Dip-dyed legs are everywhere! It’s pretty cool to see so many awesome iterations of this super simple furniture treatment, and I have yet to come across a dip-dye job I don’t like. Different proportions, different colors — they all look amazing. I’d like to see a project where the dip-dye is so extreme that only a bit of the original surface remains at the top . . . maybe I’ll try that for a DIY. In the meantime, here are a couple awesome dip-dye side tables from Caroline and Meg.
Caroline’s formerly frumpy tray table now looks ultra modern, with a coat of white paint and a surprising pop of hot pink at the feet. Meg’s “before” table (shown after the jump) had an orange shellacked surface similar to Caroline’s piece, and she also decided wisely to freshen it up with a coat of white. She opted for gold paint, which suits the curved shape of the table legs beautifully. These are both quick fixes for inexpensive old tables, and they both look marvelous. Nice work, ladies! — Kate
Have a Before & After you’d like to share? Shoot me an email with your images right here! (Low res, under 500k per image, please.)
Time: 4 hours (not including curing)
Basic Steps: I sanded the table by hand using medium-grade sandpaper. I applied four thin and even coats of white acrylic paint (the brand is called Raphaël but might only be available in France) using a small foam roller brush to avoid streaks, letting it cure for at least 30 minutes between each coat. Then I measured the legs and taped them off where I wanted the pink socks to start. It took four coats of neon pink acrylic paint (also Raphaël) to cover the white evenly. When everything was nice and dry, I removed the tape, heating it a little with a hairdryer before pulling it off to soften the glue and avoid damaging the paint.
My advice is: never skimp on paint quality and go for glossy whenever possible for a cleaner finish and easy maintenance. Also, don’t overdo it with neon: I liked the flash of pink so much that I initially wanted to add some to the tray using a stencil, but now I’m glad I didn’t. I love it just the way it is, and I can’t help but smile every time I look at it! — Caroline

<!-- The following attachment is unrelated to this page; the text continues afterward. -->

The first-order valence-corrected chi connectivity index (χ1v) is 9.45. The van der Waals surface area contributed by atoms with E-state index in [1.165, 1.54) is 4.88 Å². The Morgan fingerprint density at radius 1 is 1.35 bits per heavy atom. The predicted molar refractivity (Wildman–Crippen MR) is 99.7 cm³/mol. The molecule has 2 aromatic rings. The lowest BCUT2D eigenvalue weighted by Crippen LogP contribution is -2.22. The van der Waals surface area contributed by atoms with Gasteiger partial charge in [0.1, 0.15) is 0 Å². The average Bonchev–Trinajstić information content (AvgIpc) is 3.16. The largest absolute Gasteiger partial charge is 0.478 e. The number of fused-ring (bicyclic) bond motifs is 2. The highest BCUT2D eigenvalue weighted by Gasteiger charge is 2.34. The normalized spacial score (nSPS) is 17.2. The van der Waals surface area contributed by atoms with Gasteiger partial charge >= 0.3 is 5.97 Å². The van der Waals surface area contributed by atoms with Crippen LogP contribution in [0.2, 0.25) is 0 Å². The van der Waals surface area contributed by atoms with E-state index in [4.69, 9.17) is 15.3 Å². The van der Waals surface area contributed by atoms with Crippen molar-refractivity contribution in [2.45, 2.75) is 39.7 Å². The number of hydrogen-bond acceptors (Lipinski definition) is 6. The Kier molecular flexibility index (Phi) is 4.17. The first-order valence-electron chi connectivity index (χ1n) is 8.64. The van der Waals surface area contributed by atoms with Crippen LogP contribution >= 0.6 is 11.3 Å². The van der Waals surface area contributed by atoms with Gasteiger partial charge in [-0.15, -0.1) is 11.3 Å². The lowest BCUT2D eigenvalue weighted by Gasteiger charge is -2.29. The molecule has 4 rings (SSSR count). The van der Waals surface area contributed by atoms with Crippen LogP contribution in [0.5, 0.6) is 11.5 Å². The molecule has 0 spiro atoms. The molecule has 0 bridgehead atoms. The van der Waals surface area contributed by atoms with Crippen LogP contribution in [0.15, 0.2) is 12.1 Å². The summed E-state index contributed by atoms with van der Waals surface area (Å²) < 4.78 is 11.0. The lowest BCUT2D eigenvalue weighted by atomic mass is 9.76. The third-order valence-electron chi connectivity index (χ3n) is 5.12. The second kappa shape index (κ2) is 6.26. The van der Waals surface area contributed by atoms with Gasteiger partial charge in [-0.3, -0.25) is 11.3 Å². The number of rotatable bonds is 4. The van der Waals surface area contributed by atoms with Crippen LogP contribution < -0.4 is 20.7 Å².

See Meg’s dip-dyed side table project after the jump . . .
Time: one hour
Basic Steps: First, I sanded the table. After discovering that the top was laminate, not wood, I primed it with acrylic paint and gave the legs a quick coat as well. I gave the whole table three light coats of white spray paint. This ended up being just under one can of spray paint.
Once the white spray paint had dried, I measured ten inches up on the legs, marking with a pencil. I applied the gold acrylic paint in three coats with a 1″ sponge brush. Once that was complete, I took a small paintbrush to the edges to make them all even and smooth, since trying to tape off the legs with painter’s tape was giving me uneven lines on the curved legs.
For people tackling a similar project, I would definitely recommend Lumiere by Jacquard paint, as it goes on much brighter, smoother and shinier than other gold paints I have found and takes very well to wood furniture. And as with any project, be flexible! I wasn’t prepared for a laminate top or for the painter’s tape to not curve to the legs, but not stressing about it made it easier to come up with alternative solutions. — Meg